"Mind Trip" is a journey indeed and once again Spiral creates music and storyline which support each other. Here the tale is like some dark fable where one is trapped in a cyclical nightmare. Our character awakens in a horrible dream littered with bodies and visions, he travels through a maze and finds a little girl who joins him. Never far away is the snake who represents collective fear and things unknowable. I won't give away the conclusion as it will be more enjoyable to discover yourself. But the point is that the music perfectly mirrors the darkness of the tale, where the repeating musical phrases convey the fact that story repeats itself over and over. As always, the question is how to stop the madness and we don't know if our character can. The feelings this would invoke are expressed quite well by the band and they are not always pleasant. Spiral has made some difficult albums and "Mind Trip" is no exception. If you have trouble with harsh sounding albums you'd best start with one of their earlier works.

This album requires the patient listener unplug from the world's distractions and enter the trip as an involved party. Ominous and thick, heavy and chunky guitars move like tanks across a battlefield....often slow and lumbering with a similar oppressive drumming. Chris and Aaron share vocals I believe, but I think it is Chris who can create the sound of dying with his shrieks....he will be relatively quiet and eerie with this shimmering effect on the soft vocals, disorienting and uneasy for the listener....and then he will just unload and God help you if you're not prepared. It can be extremely harsh, unpleasant at first, after some time the approach unveils itself and makes sense. It can make for a powerful listening session for the listener willing to commit to a dark room and good headphones. They also nail the lead guitar work wonderfully...this time out the leads have a more focused, succinct edge which I appreciate more than simply long form jamming.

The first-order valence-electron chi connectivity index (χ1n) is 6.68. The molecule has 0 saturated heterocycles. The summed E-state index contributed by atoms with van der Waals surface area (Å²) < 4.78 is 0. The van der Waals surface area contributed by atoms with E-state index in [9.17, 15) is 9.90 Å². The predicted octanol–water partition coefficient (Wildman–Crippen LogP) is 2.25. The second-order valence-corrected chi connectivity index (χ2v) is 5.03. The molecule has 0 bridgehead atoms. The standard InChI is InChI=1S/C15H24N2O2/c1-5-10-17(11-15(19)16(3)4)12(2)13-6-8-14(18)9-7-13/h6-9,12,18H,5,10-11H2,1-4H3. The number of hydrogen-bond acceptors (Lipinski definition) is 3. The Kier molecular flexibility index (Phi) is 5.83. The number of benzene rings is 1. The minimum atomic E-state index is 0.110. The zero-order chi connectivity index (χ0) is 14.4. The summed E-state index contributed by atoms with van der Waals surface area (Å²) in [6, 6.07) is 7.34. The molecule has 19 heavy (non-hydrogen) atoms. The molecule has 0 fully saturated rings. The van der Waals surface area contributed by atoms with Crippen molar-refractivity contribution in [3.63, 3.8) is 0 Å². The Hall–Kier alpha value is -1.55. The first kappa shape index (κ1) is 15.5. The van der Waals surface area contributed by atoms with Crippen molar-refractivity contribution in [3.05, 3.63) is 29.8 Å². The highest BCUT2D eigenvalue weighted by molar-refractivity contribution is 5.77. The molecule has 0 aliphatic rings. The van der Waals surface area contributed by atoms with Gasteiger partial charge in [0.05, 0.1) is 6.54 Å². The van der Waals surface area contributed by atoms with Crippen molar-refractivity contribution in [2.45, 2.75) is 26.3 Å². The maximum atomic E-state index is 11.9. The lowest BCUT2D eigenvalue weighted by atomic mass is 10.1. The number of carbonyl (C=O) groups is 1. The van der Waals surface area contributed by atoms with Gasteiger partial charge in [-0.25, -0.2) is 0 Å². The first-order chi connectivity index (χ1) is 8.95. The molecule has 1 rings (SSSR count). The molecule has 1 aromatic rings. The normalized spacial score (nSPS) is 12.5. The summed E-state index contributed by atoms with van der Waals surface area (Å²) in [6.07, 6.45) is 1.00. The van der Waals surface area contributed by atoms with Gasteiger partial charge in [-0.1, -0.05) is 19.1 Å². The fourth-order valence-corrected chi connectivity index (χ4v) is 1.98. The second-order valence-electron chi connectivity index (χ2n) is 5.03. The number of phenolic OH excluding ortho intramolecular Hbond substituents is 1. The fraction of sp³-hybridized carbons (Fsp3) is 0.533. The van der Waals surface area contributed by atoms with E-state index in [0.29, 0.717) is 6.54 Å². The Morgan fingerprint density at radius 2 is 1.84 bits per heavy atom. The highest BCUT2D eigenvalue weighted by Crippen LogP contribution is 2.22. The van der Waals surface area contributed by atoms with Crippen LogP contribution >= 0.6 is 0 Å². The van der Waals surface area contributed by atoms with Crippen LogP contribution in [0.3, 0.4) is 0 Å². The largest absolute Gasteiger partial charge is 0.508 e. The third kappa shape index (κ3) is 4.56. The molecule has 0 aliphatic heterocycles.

After an unrelentingly savage opener is the marvelous "Cave in the Oak" which reminds me (again) of an Antonius Rex track, so visual, with haunting guitar chords and these keyboards that sound like harpsichord first and then wordless female vocals later, with simple melodic keyboard notes, floating atmospheres, and heavy bass line. Really sweet track! "In the Desert" is another breather from the heavier tracks at least with the music. There is a nice acoustic guitar line that repeats and repeats, again the circular, while the story discusses the "naked bestial creature" eating his own bitter heart with enjoyment. The only moment of levity comes in "A Face in the Sand" when our character meets a little girl, the lone bit of sweetness in this dark world. Both already understand it will not end well but choose to spend the short time together anyway. She has been trapped in the nightmare for ages and he genuinely wants to help, for which he will pay a heavy price.

The album alternates several times between long, grueling rock pieces and shorter, softer interludes which offer time to regroup. It eventually culminates in the horror of "The Snake", a 9-minute depiction of "everything you fear". More brutal drumming, extreme vocals, and heavy power chords that explode in finale, before a softer guitar solo and more pleasing keyboards drift off into the next tale down the line. The closing track is quite special. Felicia Karas returns and does what she always does for Spiral. Her strings introduce a completely different and exquisite color and texture to music that can be quite intense. Set against sad keyboard lines and acoustic, her violin to me represents the gaze of the two characters on each other as our story reaches its sad conclusion (or does it?), and in fact she doubles them up....laying one violin line over the other....a very cool effect!

Once again the album art is fantastic and worthy of your wall. "Mind Trip in A Minor" would be on my list of memorable 2012 releases and you can get a copy or sample a stream at